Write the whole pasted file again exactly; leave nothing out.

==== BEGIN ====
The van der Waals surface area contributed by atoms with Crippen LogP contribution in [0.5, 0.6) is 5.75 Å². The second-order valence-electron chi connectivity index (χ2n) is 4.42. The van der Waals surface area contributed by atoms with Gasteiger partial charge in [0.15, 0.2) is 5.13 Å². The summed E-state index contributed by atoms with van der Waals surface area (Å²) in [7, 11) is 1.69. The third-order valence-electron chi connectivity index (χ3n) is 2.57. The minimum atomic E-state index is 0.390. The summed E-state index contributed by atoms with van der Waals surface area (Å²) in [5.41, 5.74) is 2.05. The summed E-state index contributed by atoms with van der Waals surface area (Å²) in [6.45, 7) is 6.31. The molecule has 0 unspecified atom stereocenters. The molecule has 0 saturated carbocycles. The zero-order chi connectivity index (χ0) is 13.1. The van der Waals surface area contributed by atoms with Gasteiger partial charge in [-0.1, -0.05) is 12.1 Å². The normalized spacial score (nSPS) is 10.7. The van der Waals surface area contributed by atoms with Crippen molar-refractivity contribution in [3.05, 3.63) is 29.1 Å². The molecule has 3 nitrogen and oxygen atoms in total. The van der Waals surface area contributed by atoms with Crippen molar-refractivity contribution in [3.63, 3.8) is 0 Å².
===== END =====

The van der Waals surface area contributed by atoms with Crippen LogP contribution in [0.5, 0.6) is 5.75 Å². The second-order valence-electron chi connectivity index (χ2n) is 4.42. The van der Waals surface area contributed by atoms with Gasteiger partial charge in [0.15, 0.2) is 5.13 Å². The summed E-state index contributed by atoms with van der Waals surface area (Å²) in [7, 11) is 1.69. The third-order valence-electron chi connectivity index (χ3n) is 2.57. The minimum atomic E-state index is 0.390. The summed E-state index contributed by atoms with van der Waals surface area (Å²) in [5.41, 5.74) is 2.05. The summed E-state index contributed by atoms with van der Waals surface area (Å²) in [6.45, 7) is 6.31. The molecule has 0 unspecified atom stereocenters. The molecule has 0 saturated carbocycles. The zero-order chi connectivity index (χ0) is 13.1. The van der Waals surface area contributed by atoms with Gasteiger partial charge in [-0.1, -0.05) is 12.1 Å². The normalized spacial score (nSPS) is 10.7. The van der Waals surface area contributed by atoms with Crippen molar-refractivity contribution in [3.05, 3.63) is 29.1 Å². The molecule has 3 nitrogen and oxygen atoms in total. The van der Waals surface area contributed by atoms with Crippen molar-refractivity contribution in [3.63, 3.8) is 0 Å².